The Global Open Budget Survey Index 2019 has ranked Uganda among the top 36 leading countries in budget transparency out of 117 surveyed countries.
But according to Julius Kapwepwe Mishamba – director of programmes at Uganda Debt Network, Uganda scored 58% losing two points compared to the 2019 survey where it scored 60 points.
The 2019 Open Budget Survey ranked Uganda as one of the top countries that has managed to avail all the necessary information regarding the national budget through publications online and other platforms.
Regionally, Uganda tops its peers, Kenya second with 50 points, Tanzania 17, Rwanda 40. Burundi 6 .
I believe in the next ranking 2020 Uganda will be rubbing shoulders with these top 6 of New Zealand with 87, South Africa with 87, Mexico scored 82, Brazil 81 says Julius Kapwepwe Mishamba – director of programmes
However even though Uganda has the highest transparency in the region with 58% score in 2019 its has continuedly registered a declining trend since 2015.
The report also shows that Uganda provides few opportunities for the public to engage in the budget process with a score of 22%.
The legislature and supreme audit institution in Uganda also provides limited oversight of the budget at only 59% score notes Julius Kapwepwe Mishamba – director of programmes
Speaking at the launch, Kakema Godwin the commissioner budget policy evaluation department the ministry of finance is working tooth and nail to improve on the budget transparency through developing innovative platforms that facilitate public address to budget information and performance of the budget.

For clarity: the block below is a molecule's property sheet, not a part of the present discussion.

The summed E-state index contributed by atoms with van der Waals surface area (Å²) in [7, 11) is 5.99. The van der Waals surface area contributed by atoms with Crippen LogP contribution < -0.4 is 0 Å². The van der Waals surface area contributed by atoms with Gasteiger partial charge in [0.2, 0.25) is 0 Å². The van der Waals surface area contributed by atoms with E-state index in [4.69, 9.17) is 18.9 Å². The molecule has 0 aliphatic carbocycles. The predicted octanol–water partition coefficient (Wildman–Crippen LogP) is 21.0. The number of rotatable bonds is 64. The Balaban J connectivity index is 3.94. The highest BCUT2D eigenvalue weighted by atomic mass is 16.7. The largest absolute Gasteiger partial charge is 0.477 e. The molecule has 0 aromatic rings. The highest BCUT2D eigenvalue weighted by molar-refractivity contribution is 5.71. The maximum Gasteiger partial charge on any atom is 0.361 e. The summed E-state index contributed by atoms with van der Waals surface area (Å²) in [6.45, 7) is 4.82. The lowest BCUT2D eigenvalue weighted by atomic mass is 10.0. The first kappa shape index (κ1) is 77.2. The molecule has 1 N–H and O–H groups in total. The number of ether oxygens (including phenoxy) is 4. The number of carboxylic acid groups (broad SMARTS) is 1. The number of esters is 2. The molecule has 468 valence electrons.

Most Ugandans are not interested in following of their budget and how the money is spent, but as the ministry we are trying to engage them and bring them on board. says Kakema Godwin – commissioner budget policy evaluation department
About the open budget survey
The Open Budget Survey is the world’s only independent comparable measure of budget transparency, participation, and oversight.
While other public finance assessments mostly rely on government self-reporting, the Open Budget Survey is implemented by independent researchers based in each of the countries surveyed who conduct analysis to determine the answers to 140 factual questions, and the results are reviewed by an anonymous expert.
The survey assessment is based on budget related documents and it tests three aspects of budget transparency: disclosure, oversight and participation. That is: (1) the level of disclosure in budget documents; (2) the oversight of the budget by the legislature and Auditor General; and (3) the public participation in the budgetary process.